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 Table of Contents  
ORIGINAL ARTICLE
Year : 2021  |  Volume : 5  |  Issue : 3  |  Page : 302-306

Demographic characteristics of cases with brown adipose tissue detected in 18F-fluorodeoxyglucose positron emission tomography/computed tomography imaging


Clinic of Nuclear Medicine, Istanbul Training and Research Hospital, University of Health Sciences Turkey, Istanbul, Turkey

Date of Submission21-Jun-2021
Date of Acceptance29-Jul-2021
Date of Web Publication7-Sep-2021

Correspondence Address:
Dr. Göksel Alçin
Istanbul Training and Research Hospital, Clinic of Nuclear Medicine, Org. Nafiz Gurman Street, Samatya, Kocamustafapasa, Fatih, Istanbul
Turkey
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Source of Support: None, Conflict of Interest: None


DOI: 10.4103/bbrj.bbrj_124_21

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  Abstract 


Background: Brown adipose tissue (BAT) has an essential role in regulating energy, metabolism, and thermogenesis in mammals. BAT activation is often detected in winter, especially in the female gender and in individuals with normal body mass index (BMI) by 18F-fluorodeoxyglucose positron emission tomography/computed tomography (18F-FDG PET/CT) modality. It has been reported to be associated with some factors such as age, plasma glucose, and outdoor temperature. Therefore, in this study, we aimed to investigate the characteristics of demographic, metabolic, and other variables of patients with FDG uptake in activated BAT on 18F-FDG PET/CT imaging in patients diagnosed with various types of cancer. Methods: 15752 patients diagnosed with various types of cancer who underwent whole-body 18F-FDG PET/CT imaging for routine diagnosis, staging, or follow-up between March 2017 and April 2019 were screened, and a total of 188 BAT-positive patients were included in this retrospective study. In addition to demographic patient characteristics such as age, height, and weight, data were collected such as BMI, date of birth, date and season of PET/CT imaging, laboratory findings, injection, and PET/CT imaging time, and the average outdoor temperature on the day of PET imaging and evaluated statistically. Results: A total of 188 BAT-positive patients (142 females [75.5%] and 46 males [24.5%]) were included in this study. The mean age of the patient group was 43.89 ± 13.67 years, and the mean BMI was 24.12 ± 3.56. About 103 patients (54.7%) with positive BAT were at normal weight (BMI 18.5–24.9), 49 patients (26.2%) were overweight (BMI 25–30), and 36 patients (19.1%) were obese (BMI >30). The injection time was 76.6% in the afternoon hours, whereas 77.1% of the imaging was performed in the afternoon hours. The mean fasting blood glucose (FBS) was 106.93 ± 14.28 mg/dl, and 61.7% (n = 116) of the patients were hyperglycemic. However, we found no significant relationship between BAT activation and the date of birth, place of birth, PET imaging season (relative to the northern hemisphere), and outdoor temperature. Conclusions: In our study, while BAT FDG uptake was not increased with cold exposure before PET scan and seasonally, female gender, younger age, and mean low BMI are the significant predictive value of BAT activation. Therefore, we aimed to emphasize that BAT activation should be considered to prevent the masking of the image and prevent false-positive involvement, especially in tumor tissue in risky groups.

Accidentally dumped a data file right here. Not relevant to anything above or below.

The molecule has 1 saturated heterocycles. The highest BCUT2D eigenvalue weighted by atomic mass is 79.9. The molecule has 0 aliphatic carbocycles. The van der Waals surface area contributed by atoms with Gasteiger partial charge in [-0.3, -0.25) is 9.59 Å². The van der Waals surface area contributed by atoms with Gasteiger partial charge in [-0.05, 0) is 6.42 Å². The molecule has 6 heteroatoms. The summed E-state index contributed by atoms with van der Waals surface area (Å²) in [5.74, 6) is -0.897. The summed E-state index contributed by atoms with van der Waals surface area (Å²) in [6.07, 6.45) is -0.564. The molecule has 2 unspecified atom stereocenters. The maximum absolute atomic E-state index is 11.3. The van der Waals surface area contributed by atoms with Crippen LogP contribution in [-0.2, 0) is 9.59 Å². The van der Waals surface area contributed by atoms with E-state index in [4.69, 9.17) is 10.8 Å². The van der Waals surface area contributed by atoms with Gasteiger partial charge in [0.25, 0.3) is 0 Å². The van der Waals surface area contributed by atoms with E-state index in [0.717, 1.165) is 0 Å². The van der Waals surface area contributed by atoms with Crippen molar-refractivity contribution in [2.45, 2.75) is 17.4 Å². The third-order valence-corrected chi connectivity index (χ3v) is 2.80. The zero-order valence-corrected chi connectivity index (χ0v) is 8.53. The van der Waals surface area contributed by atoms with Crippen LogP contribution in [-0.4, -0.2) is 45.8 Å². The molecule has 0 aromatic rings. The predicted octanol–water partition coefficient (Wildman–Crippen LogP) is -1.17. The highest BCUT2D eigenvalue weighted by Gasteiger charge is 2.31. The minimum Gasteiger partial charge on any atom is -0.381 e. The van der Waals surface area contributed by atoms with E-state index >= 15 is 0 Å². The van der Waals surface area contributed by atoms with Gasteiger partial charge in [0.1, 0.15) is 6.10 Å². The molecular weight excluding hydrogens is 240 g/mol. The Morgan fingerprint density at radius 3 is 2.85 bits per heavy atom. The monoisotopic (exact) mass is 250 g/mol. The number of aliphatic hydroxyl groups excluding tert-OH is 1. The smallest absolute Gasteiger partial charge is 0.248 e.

Keywords: 18F-fluorodeoxyglucose positron emission tomography/computed tomography, brown adipose tissue, SUVmax


How to cite this article:
Alçin G, Arslan E. Demographic characteristics of cases with brown adipose tissue detected in 18F-fluorodeoxyglucose positron emission tomography/computed tomography imaging. Biomed Biotechnol Res J 2021;5:302-6

How to cite this URL:
Alçin G, Arslan E. Demographic characteristics of cases with brown adipose tissue detected in 18F-fluorodeoxyglucose positron emission tomography/computed tomography imaging. Biomed Biotechnol Res J [serial online] 2021 [cited 2021 Dec 6];5:302-6. Available from: https://www.bmbtrj.org/text.asp?2021/5/3/302/325607




  Introduction Top